The HMS Beagle landed at Port Desire, in Patagonia, on December 23, 1833, and anchored in front of an old Spanish settlement. (Cambridge University Library)
Here Conrad Martens depicts Guanaco Island, in Patagonia, named for the wild llama-like animals that would become a regular meal for the crew of the Beagle. "It generally lives in small herds of half a dozen to 30 each," Darwin wrote, "but on the banks of the St. Cruz we saw one herd which must have contained at least 500." (Cambridge University Library)
On Christmas Day 1833, the sailors played various athletic games, including one known as Sling (or Swing) The Monkey, in which one of the men is tied up by his feet and swung about by his shipmates. (Cambridge University Library)
The day Darwin climbed Patagonia’s Mount Tarn, Conrad Martens painted it from across the bay. (Cambridge University Library)
During walks near Port Desire, Darwin discovered shells, suggesting "that within no great number of centuries all this country has been beneath the sea." (Cambridge University Library)
The desolation “exceeded all description,” Darwin wrote, and the natives were “half civilized, and proportionally demoralized.” (Cambridge University Library )
Conrad Martens sketched this image of Mount Sarmiento, a 6,800 foot peak in Tierra del Fuego, using a telescope from 49 miles away. (Cambridge University Library)
Mount Sarmiento, wrote Darwin, "presented a very noble spectacle." He noted how surprised he was that, when the surrounding scenery was in full view, incredibly lofty mountains appeared quite low in elevation. (Cambridge University Library)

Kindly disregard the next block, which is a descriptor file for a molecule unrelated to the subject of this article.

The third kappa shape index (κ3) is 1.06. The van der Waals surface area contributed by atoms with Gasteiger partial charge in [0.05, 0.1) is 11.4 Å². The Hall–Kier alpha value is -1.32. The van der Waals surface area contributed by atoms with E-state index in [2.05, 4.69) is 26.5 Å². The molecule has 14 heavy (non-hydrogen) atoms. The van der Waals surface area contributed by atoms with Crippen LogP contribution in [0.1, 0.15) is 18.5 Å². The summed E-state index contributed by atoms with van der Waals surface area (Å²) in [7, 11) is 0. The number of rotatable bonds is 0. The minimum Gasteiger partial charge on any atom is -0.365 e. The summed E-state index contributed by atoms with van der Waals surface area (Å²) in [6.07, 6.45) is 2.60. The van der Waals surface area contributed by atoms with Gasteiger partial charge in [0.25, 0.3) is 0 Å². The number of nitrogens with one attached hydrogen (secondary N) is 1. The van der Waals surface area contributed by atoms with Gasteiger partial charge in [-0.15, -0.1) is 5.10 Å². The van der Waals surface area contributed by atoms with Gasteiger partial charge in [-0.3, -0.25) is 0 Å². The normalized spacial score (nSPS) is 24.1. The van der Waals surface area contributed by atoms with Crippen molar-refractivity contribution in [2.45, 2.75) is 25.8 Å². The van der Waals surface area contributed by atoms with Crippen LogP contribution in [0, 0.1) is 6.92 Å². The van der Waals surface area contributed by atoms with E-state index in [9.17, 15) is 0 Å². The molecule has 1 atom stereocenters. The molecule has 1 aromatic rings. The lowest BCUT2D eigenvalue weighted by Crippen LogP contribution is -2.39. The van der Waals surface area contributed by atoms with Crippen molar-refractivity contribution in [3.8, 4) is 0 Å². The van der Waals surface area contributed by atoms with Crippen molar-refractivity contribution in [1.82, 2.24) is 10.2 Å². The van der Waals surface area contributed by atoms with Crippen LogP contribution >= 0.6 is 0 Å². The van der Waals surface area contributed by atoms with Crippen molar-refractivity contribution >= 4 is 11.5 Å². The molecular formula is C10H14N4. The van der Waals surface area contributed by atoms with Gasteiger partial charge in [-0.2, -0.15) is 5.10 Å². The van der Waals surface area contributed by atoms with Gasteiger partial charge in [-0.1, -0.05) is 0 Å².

The Beautiful Drawings by Darwin’s Artist-in-Residence

On the famous HMS Beagle voyage, painter Conrad Martens depicted the sights along the journey

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In late 1833, with the HMS Beagle anchored in Montevideo and Charles Darwin hunting fossils ashore, a British landscape painter named Conrad Martens joined the crew. He’s a “stone-pounding artist who exclaims in his sleep ‘think of me standing upon a pinnacle of the Andes,’” Capt. Robert FitzRoy wrote in a letter to Darwin. “I’m sure you will like him.” About halfway into a nearly five-year journey that would help him set the foundation for the theory of evolution, Darwin must have welcomed the new shipmate.

With his 6- by 9-inch sketchbooks, pencils and watercolors, Martens, 32, detailed the dramatic vistas, and occasionally the inhabitants, in ways that words never could. “It’s a remarkable view of the world. There’s a freshness, absolutely. You just feel like you are there,” says Alison Pearn, associate director of the Darwin Correspondence Project, which worked with the Cambridge University Digital Library to put Martens’ images online (as seen here and here.) Darwin would have agreed. Martens left the voyage after just a year, when costs forced FitzRoy to downsize. But the three later met up in Sydney, where Darwin purchased some of Martens’ paintings. One of them still hangs at his former estate, Down House.

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